What are Eczema and Dermatitis?
Eczema is a type of dry skin condition, also known as dermatitis.
More specifically, eczema is the name of a group of dry skin conditions that led to patches of redness, soreness and irritation, and there are a number of different types of dermatitis that fall into this category, namely atopic dermatitis, seborrhoea dermatitis and contact dermatitis.
What causes Eczema and Dermatitis?
Atopic dermatitis is the most common form of eczema, and in roughly eight out of 10 affected children, both parents have the condition.
Eczema can be passed down hereditarily, but there are also environmental factors that can increase the chances of it developing. Common triggers include dust and pollen, while things like exercise, contact with irritants, stress and hormonal changes can also bring about a flare up.
Atopic eczema (atopic dermatitis) is most common in children, but it can also affect adults as well. It is common in those who suffer from allergies, and so it often accompanies other conditions such as hay fever. For contact dermatitis, the cause is the touch of an irritating substance such as perfumed soaps, detergents, or latex.
What are the symptoms of Eczema and Dermatitis?
Eczema manifests itself in patches of dry skin that are often red, scaly and itchy.
In more severe cases, these patches can become blistered and the skin cracked. The symptoms and levels of severity of eczema and dermatitis vary between individuals, but common symptoms include crusting, cracking, skin flaking and in serious cases, oozing or bleeding.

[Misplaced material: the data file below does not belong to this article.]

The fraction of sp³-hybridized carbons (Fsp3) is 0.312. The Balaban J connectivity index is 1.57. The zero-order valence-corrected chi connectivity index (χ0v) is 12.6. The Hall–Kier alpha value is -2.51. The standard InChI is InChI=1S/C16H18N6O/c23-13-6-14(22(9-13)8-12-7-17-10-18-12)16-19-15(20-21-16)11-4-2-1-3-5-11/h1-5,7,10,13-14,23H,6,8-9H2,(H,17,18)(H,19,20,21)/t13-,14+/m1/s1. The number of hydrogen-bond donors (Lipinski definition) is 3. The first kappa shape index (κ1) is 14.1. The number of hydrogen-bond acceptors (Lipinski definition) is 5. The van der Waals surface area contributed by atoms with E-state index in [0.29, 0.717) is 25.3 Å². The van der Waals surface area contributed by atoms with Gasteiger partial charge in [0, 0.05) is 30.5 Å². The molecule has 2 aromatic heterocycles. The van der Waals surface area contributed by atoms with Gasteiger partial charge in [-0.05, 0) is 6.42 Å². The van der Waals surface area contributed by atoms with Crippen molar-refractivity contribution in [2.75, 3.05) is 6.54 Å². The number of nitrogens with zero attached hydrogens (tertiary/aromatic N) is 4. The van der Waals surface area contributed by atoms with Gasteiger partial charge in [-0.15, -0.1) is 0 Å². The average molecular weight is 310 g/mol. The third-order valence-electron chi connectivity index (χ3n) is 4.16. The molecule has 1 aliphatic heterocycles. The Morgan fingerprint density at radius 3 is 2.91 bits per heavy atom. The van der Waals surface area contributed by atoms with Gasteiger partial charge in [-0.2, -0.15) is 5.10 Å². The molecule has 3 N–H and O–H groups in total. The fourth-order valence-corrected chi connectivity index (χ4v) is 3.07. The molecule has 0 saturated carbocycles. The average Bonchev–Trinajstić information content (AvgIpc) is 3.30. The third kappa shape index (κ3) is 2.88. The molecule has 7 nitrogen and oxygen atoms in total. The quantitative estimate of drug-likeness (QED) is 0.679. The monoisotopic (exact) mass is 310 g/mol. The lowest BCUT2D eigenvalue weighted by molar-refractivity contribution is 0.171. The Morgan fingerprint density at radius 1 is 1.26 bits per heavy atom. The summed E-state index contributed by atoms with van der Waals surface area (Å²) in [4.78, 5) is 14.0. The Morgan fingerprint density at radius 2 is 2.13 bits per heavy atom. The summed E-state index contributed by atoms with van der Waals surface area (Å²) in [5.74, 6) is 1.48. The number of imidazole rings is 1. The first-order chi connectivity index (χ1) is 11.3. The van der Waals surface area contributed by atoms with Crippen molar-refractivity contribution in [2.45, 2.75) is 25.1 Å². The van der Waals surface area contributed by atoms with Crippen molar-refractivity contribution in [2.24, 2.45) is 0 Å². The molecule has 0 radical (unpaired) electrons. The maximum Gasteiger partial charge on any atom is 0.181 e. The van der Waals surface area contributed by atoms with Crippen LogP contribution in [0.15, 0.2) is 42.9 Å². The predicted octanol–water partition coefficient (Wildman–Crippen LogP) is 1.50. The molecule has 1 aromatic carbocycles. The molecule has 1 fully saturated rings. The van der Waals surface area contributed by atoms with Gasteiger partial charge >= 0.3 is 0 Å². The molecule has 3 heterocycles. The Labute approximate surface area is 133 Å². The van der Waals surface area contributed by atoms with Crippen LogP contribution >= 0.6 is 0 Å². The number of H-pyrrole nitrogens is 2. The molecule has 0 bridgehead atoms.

What kind of Dermatitis and Eczema treatment is available?
In order to most effectively treat dermatitis or eczema, it’s important to have a correct diagnosis to ensure you are using the right products.
Your GP may commonly prescribe anti-inflammatory medications such as topical steroid creams and ointments, or oral systemic corticosteroids can be also prescribed. Antihistamines to help alleviate the itchiness can also be prescribed, as can calcineurin inhibitors, or drugs that help to reduce inflammation. Your doctor or dermatologist may also recommend the use of specially formulated moisturizers that help to rehydrate and repair the skin, while moderate to severe cases of dermatitis or eczema may require a course of phototherapy, or light therapy. During this treatment, the affected skin is exposed to ultraviolet waves, which can calm inflammation while increasing the production of vitamin D.
There are some things that suffers can do to make life with eczema or dermatitis more comfortable. Having a warm bath and moisturizing immediately afterwards to help seal in hydration can help alleviate the symptoms of eczema, as can further frequent moisturizing throughout the day. Those who suffer with contact dermatitis especially should refrain from using perfumed fabric softeners or soap, and should use mild soaps and other fragrance-free products that have been specially formulated for sensitive skin.
Finally, identifying the triggers is key, as once isolated you can avoid these to reduce the inflammation and discomfort caused by eczema and dermatitis.
Where can I find patient support for Eczema and Dermatitis?
More information about these conditions is available from the following sources:
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